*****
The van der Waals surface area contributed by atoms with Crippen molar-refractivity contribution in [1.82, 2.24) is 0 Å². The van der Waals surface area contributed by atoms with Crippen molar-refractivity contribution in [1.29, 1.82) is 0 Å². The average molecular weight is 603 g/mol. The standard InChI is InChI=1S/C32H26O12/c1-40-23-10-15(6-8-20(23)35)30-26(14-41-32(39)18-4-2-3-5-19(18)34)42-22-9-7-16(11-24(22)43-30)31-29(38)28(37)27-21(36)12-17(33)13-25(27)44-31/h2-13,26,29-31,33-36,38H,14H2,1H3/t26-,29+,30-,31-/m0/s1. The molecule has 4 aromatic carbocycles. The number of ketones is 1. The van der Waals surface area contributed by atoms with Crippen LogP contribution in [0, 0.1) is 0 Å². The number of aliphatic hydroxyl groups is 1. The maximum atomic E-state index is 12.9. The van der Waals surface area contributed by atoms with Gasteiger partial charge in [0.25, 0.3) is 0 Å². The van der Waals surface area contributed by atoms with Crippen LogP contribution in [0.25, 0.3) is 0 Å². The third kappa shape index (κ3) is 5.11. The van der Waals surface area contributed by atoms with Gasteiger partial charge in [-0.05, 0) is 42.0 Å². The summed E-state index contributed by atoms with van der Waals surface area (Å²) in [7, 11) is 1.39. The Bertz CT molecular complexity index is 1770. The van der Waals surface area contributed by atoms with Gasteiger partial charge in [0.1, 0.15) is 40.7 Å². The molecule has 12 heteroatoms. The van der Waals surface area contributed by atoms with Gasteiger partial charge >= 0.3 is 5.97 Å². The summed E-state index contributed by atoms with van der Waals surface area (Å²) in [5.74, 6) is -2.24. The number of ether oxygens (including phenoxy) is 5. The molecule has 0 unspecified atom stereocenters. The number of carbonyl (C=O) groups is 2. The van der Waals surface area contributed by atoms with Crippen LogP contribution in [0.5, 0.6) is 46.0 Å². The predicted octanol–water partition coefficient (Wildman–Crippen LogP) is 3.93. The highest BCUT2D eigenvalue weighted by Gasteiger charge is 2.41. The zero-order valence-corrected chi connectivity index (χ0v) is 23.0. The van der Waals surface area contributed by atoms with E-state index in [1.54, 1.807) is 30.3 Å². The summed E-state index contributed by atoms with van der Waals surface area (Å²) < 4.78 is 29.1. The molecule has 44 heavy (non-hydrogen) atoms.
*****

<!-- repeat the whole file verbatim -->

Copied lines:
The van der Waals surface area contributed by atoms with Crippen molar-refractivity contribution in [1.82, 2.24) is 0 Å². The van der Waals surface area contributed by atoms with Crippen molar-refractivity contribution in [1.29, 1.82) is 0 Å². The average molecular weight is 603 g/mol. The standard InChI is InChI=1S/C32H26O12/c1-40-23-10-15(6-8-20(23)35)30-26(14-41-32(39)18-4-2-3-5-19(18)34)42-22-9-7-16(11-24(22)43-30)31-29(38)28(37)27-21(36)12-17(33)13-25(27)44-31/h2-13,26,29-31,33-36,38H,14H2,1H3/t26-,29+,30-,31-/m0/s1. The molecule has 4 aromatic carbocycles. The number of ketones is 1. The van der Waals surface area contributed by atoms with Crippen LogP contribution in [0, 0.1) is 0 Å². The number of aliphatic hydroxyl groups is 1. The maximum atomic E-state index is 12.9. The van der Waals surface area contributed by atoms with Gasteiger partial charge in [0.25, 0.3) is 0 Å². The van der Waals surface area contributed by atoms with Crippen LogP contribution in [0.25, 0.3) is 0 Å². The third kappa shape index (κ3) is 5.11. The van der Waals surface area contributed by atoms with Gasteiger partial charge in [-0.05, 0) is 42.0 Å². The summed E-state index contributed by atoms with van der Waals surface area (Å²) in [7, 11) is 1.39. The Bertz CT molecular complexity index is 1770. The van der Waals surface area contributed by atoms with Gasteiger partial charge in [0.1, 0.15) is 40.7 Å². The molecule has 12 heteroatoms. The van der Waals surface area contributed by atoms with Gasteiger partial charge >= 0.3 is 5.97 Å². The summed E-state index contributed by atoms with van der Waals surface area (Å²) in [5.74, 6) is -2.24. The number of ether oxygens (including phenoxy) is 5. The molecule has 0 unspecified atom stereocenters. The number of carbonyl (C=O) groups is 2. The van der Waals surface area contributed by atoms with Crippen LogP contribution in [0.5, 0.6) is 46.0 Å². The predicted octanol–water partition coefficient (Wildman–Crippen LogP) is 3.93. The highest BCUT2D eigenvalue weighted by Gasteiger charge is 2.41. The zero-order valence-corrected chi connectivity index (χ0v) is 23.0. The van der Waals surface area contributed by atoms with E-state index in [1.54, 1.807) is 30.3 Å². The summed E-state index contributed by atoms with van der Waals surface area (Å²) < 4.78 is 29.1. The molecule has 44 heavy (non-hydrogen) atoms.